Starting with Windows 10’s Fall Creators Update, the Windows Subsystem for Linux now allows you to manually mount drives. It still automatically mounts all internal NTFS drives. However, you can now manually mount external drives and network folders using the Linux mount command.

How to Mount External Devices

RELATED: Everything You Can Do With Windows 10's New Bash Shell

The Windows Subsystem for Linux still automatically mounts fixed NTFS drives. So, if you have an internal C: drive and D: drive, you’ll see them at /mnt/c and /mnt/d in the Linux environment.

DrvFs now allows you to mount external drives like USB sticks, CDs, and DVDs. These devices must use a Windows file system like NTFS, ReFS, or FAT. You still can’t mount devices formatted with a Linux file system like ext3 or ext4.

Like with internal drives, these external drives will still remain accessible in Windows after you’ve mounted them in the Linux environment. Mounting them just also makes them accessible from the shell environment, too.

Let’s say you have an external drive G: that represents either a USB drive or an optical disc drive. To mount it, you’d run the following commands:

sudo mkdir /mnt/g

sudo mount -t drvfs G: /mnt/g

You don’t actually have to mount the drive at /mnt/g , of course. You can mount it wherever you want. Just replace both instances of /mnt/g in the commands with your desired path.

To unmount the drive later so you can safely remove it, run the standard umount command:

sudo umount /mnt/g/

When working with an external device formatted with a FAT file system or any network file system, there are some limitations. The file system will not be case sensitive and you can’t create symbolic links or hard links on it.

How to Mount Network Locations

You can also mount network locations. Any network location you can reach from within Windows, you can mount from the Linux shell.

Network locations can be mounted in one of two ways. If you map a network drive to a drive letter, you can mount it using the same options as above. This would give you an opportunity to easily sign into the network share and enter your credentials in File Explorer. For example, if your mapped network drive is F:, you could run the following commands to mount it:

sudo mkdir /mnt/f

sudo mount -t drvfs F: /mnt/f

You can also specify a drive using its UNC (Universal Naming Convention) path. For example, if the path to the network share is \\server\folder , you’d run the following command. Again, use whatever mount point you like in place of  /mnt/folder.

sudo mkdir /mnt/folder
sudo mount -t '\\server\folder' /mnt/folder

RELATED: How to Map Network Drives From the Command Prompt in Windows

The Windows Subsystem for Linux environment does not provide any way to specify the credentials you want to use. You can specify the credentials by navigating to the folder in File Explorer in Windows, entering them via the Credential Manager, or by using the net use command.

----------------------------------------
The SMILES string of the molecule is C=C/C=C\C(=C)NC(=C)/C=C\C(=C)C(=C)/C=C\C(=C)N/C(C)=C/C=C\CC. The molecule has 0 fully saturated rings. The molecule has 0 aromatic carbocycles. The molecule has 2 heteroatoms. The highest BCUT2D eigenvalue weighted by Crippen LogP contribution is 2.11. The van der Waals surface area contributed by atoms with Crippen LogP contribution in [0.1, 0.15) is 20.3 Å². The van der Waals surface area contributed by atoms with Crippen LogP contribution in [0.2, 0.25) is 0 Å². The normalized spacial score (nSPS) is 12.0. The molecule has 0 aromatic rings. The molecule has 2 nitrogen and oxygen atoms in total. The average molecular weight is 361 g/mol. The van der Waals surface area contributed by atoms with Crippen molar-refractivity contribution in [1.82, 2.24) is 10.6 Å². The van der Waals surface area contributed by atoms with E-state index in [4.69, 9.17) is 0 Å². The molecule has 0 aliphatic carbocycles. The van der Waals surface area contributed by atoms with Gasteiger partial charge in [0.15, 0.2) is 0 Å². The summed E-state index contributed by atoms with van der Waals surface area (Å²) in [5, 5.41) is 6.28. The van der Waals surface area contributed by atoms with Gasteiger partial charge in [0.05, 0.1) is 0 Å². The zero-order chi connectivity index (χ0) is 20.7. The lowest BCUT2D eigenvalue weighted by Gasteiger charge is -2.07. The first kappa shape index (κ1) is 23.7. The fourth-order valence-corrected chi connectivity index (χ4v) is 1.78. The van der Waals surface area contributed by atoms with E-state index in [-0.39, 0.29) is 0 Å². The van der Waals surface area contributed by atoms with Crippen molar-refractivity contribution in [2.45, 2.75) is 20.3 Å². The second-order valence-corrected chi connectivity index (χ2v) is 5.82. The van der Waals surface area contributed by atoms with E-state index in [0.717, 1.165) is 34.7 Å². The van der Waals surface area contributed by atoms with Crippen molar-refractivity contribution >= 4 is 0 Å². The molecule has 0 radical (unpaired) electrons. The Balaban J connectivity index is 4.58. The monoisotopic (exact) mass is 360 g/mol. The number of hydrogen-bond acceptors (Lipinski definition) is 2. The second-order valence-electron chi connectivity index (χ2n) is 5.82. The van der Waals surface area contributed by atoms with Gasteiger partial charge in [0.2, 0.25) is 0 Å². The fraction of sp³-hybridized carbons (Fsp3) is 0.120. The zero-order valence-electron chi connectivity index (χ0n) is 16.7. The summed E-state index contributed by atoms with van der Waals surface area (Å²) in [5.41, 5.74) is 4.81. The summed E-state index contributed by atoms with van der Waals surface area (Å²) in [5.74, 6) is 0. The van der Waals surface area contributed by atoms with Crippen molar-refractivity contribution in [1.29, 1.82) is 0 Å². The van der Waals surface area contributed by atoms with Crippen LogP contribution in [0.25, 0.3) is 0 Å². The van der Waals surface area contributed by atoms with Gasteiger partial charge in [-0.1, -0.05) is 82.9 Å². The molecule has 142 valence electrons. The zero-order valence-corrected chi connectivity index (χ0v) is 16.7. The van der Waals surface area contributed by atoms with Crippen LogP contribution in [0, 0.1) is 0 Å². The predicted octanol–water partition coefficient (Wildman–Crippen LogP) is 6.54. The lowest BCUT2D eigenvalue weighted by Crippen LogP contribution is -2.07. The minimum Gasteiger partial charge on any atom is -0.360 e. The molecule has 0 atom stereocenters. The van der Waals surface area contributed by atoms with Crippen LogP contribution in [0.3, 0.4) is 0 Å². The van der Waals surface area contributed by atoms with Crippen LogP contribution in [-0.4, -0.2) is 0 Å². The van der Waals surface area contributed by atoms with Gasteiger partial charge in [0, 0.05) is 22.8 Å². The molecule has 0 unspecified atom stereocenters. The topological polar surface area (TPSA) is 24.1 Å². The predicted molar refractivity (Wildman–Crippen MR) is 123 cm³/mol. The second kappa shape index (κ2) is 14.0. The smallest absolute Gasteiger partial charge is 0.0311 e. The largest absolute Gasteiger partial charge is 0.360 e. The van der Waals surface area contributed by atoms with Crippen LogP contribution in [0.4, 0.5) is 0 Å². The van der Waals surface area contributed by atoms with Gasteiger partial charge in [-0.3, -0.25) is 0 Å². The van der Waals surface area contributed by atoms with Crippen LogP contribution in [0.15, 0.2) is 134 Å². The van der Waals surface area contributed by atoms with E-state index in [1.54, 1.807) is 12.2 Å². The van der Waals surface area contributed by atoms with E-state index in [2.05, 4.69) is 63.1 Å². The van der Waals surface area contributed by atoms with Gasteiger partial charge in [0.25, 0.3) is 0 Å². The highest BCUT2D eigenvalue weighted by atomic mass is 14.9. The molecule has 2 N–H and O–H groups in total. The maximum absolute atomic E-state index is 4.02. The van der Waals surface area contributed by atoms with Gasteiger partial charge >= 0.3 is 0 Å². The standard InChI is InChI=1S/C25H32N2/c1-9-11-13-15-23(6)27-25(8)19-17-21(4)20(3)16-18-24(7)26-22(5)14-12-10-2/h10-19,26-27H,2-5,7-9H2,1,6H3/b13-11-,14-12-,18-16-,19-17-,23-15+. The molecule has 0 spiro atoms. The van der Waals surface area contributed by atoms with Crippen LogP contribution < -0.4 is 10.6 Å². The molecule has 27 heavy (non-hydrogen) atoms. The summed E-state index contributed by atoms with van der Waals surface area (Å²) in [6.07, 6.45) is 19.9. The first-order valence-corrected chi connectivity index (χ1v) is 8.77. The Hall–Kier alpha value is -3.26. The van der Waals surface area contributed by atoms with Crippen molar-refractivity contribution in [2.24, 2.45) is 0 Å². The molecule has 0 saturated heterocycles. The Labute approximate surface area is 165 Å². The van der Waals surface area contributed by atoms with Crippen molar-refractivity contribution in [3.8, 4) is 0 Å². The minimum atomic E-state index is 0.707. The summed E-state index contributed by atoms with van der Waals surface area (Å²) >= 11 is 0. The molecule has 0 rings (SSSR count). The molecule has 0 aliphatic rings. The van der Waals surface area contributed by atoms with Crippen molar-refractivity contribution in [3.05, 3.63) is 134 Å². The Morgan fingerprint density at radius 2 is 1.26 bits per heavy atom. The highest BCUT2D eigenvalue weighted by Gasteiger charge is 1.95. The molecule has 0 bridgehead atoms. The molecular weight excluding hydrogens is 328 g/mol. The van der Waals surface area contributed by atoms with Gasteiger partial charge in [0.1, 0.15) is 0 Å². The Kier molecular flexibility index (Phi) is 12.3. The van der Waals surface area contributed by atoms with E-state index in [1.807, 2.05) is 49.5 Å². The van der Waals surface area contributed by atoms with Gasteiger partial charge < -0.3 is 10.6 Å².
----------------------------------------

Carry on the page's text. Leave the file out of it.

You can run the net use command from within the Linux environment, as the Windows Subsystem for Linux allows you to launch Windows software from the Linux command line. Just run the command like so:

net.exe use

For example, the following command would connect to \\server\folder with the username Bob and the password LetMeIn and map it to your F: drive. Here’s the command you’d run:

net.exe use f: \\server\folder /user:Bob LetMeIn

After you connect once, Windows would remember this username and password and automatically use them, even when you use the mount command within the Linux environment.

To unmount a network location, you can use the standard umount command, once again:

sudo umount /mnt/folder

DrvFs doesn’t set the Linux permissions accurately when you mount a network location. Instead, all files on the network file system appear to have the full access permission (0777) and you can only see if you have access to a file by trying to open it. The file system will also not be case sensitive and you can’t create symbolic links on them.

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Chris Hoffman is Editor-in-Chief of How-To Geek. He's written about technology for over a decade and was a PCWorld columnist for two years. Chris has written for The New York Times and Reader's Digest, been interviewed as a technology expert on TV stations like Miami's NBC 6, and had his work covered by news outlets like the BBC. Since 2011, Chris has written over 2,000 articles that have been read more than one billion times---and that's just here at How-To Geek.
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